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"Oh, Hello!" Shamelessly Brings Sketch Comedy to the Theater

“Ooooooh, helloooo!”

These prolonged syllables echoed from the stage at the show's start, alluding to a night of prolonged laughter that was soon to follow. Delivering comedic chaos, John Mulaney and Nick Kroll performed their show, Oh, Hello live at Wilbur Theater earlier this month.

An Inception-esque play within a play, Oh, Hello features a two-man stand-up that is quite frankly, utterly ridiculous–but in the best way possible. Gloriously odd, the production of unique proportions brought its willing audience on a hilarious Off-Broadway experience.

In the show, comedians Mulaney and Kroll assume some unlikely alter egos. These include George St. Geegland (Mulaney), an unpublished novelist, and Gil Faizon (Kroll), a struggling actor whose claim to fame rests on nearly becoming the voice of CBS. Replete with silver wigs and wrinkles galore, the two old, crotchety Upper West Side men depict painful stereotypical archetypes. Therein lies true comedic brilliance.

For those unfamiliar with the masterminds behind Gil Faizon and George St. Geegland, learning a little background might help paint the bigger picture. Mulaney is best known for his six-season stint as a writer on Saturday Night Live. His stand-up comedy career has produced treasures like New in Town and Comeback Kid, both of which are available on Netflix. Kroll may seem familiar from his role as “The Douche” on Parks and Recreation, but he has also starred on FXX’s The League and frequently tours the country performing stand-up.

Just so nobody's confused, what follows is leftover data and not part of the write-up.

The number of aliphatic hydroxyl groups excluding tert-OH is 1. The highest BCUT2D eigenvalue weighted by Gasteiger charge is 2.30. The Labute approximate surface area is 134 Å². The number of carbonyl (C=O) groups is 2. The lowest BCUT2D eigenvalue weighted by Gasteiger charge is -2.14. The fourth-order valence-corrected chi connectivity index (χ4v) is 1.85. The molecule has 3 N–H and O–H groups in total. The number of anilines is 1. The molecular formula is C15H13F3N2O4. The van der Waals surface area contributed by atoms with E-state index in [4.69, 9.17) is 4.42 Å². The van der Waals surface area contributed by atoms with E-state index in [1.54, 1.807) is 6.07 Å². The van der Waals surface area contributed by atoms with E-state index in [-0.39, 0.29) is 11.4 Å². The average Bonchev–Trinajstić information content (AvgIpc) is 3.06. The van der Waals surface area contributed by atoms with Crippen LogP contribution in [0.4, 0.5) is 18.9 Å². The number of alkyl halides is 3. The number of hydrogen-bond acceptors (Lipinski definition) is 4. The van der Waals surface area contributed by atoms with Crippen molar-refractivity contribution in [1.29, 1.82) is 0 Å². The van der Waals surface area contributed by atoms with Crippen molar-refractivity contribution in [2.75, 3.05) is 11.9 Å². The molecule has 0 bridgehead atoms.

The characters in Oh, Hello were adapted from a sketch that was repeatedly featured on Comedy Central’s Kroll Show. In the social satire, Geegland and Faizon ran a public access prank show about giving contestants sandwiches piled high with “too much tuna!”

The live show, then, is mainly centered around the antics of two men whose lives are turned upside down when their rent inexplicably jumps from $75 to $4,000 per month. This sudden twist prompts a moral dilemma for the characters: Should they remain independent? Or, should they sell out to television cronies who want to produce their beloved prank show “Too Much Tuna”? What ensues is an extension of purposefully obvious jokes, terribly wonderful puns, and all manners of imitations and overwrought theater tropes.

In transferring the sketch to stage, Mulaney and Kroll succumbed to the characters and embraced their over-the-top, cantankerous personas. As the show progressed, the duo’s antics only increased in hilarity and the audience became more familiar with their many strange idiosyncrasies (i.e. an obsession with Steely Dan, a distinctive code of mispronunciation, and a certain proclivity for vast amounts of a certain seafood).

Although some of the references made went over my head, the majority of the two hours spent in the Wilbur Theater had me gasping for breath and clutching my stomach. Overall, the deceptively whip-smart, uproariously ridiculous one-of-a-kind play induced truly irrepressible laughter.

Coauthored by: Claudia Lasalle